Vouching in Audit
Vouching is an important part of the process of audit. The success of an auditor in vouching depend upon his intelligence, critical bent of mind, common sense, observation and tact with which he handles his work. He should go beyond the books of account and go to the source of a transaction. Clever frauds can be discovered only by proper vouching. It is through vouching that an auditor can satisfy himself as to the authenticity and completeness of transactions in the books of accounts.
Vouching – its meaning
A voucher is a documentary evidence in support of a transaction in the books of account. It may be a receipt, counterfoil of a receipt book, an agreement, resolutions passed by the Board of Directors or shareholders and as recorded in the minutes, an invoice, bank paying-in-slip, etc.
The act of establishing the accuracy and authenticity of entries in the account books is called vouching. Vouching is considered to be the essence of auditing and therefore the auditor should be very careful while vouching. Vouching means to substantiate an entry in the books of accounts not only with documentary evidence such as agreements, receipts but also to see that the transaction has been properly authorized, recorded and entered in the books of account. Vouching also means checking of additions, ledger postings, extracting of balances in the ledger, etc. The extent to which the auditor should check will depend upon the size of the business, the accounts of which he is auditing.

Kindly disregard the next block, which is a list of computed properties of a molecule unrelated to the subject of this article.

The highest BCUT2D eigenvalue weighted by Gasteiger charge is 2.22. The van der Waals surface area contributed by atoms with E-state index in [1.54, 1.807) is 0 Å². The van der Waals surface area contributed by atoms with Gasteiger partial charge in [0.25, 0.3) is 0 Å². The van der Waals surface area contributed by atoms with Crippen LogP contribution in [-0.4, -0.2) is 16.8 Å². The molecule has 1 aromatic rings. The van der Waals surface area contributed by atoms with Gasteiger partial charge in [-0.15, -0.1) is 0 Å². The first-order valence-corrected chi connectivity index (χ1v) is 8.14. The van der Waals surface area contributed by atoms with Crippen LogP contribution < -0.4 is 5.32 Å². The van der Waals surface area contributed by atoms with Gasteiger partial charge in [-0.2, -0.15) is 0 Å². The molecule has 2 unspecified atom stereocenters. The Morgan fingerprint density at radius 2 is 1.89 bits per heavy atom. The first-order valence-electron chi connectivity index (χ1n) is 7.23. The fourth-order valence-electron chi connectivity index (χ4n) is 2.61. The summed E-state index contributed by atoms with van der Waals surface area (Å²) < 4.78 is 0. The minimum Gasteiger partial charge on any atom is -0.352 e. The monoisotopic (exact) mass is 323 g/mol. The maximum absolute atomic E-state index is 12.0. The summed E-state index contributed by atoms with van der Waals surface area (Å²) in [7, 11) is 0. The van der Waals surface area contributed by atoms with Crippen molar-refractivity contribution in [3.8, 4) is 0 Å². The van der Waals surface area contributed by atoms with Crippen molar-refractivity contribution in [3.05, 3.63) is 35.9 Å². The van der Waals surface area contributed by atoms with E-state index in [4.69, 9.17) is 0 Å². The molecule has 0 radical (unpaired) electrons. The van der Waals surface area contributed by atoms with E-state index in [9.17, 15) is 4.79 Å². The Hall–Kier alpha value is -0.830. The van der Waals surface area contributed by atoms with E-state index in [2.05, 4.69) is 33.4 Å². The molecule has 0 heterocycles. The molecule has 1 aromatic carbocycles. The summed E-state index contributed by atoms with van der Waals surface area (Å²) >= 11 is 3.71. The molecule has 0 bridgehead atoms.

While examining the vouchers, the following points must be kept in mind –
1. All the vouchers are consecutively numbered and filed in order of the entries in the accounts.
2. The auditor should pay attention to the dates, which must correspond with the cash book, name of the party to whom the voucher is issued, amount etc.
3. The vouchers must be cancelled by a stamp otherwise there is a possibility that they may be produced again.
4. Special attention should be paid to those vouchers which are in the personal name of one of the partners, directors, managers, secretary etc., as such a voucher may not relate to the business. In such a case, original invoice, inward book, etc., should be checked to find out whether the goods are purchased for the purpose of business or for the individual to whom the voucher is addressed.
5. The auditor should see that every voucher is passed by a responsible officer and signature of such officer should be noted.
6. The auditor should check whether the voucher is stamped.
7. The auditor should find out the nature of the payment and if it relates to the business.
8. The auditor should also find if the transaction is a capital or revenue expenditure and find out if it is correctly posted.
9. Attention should be paid to the amount mentioned both in words and figures. if they differ, the matter should be investigated.
10. If duplicate voucher is produced, it should be properly scrutinized to avoid any fraud.
11. While examining the vouchers for insurance, rent, rates and taxes, the auditor should note the period for which the payment has been made. Adjustments need to be made for advance and prepaid expenses.
Vouching in Audit
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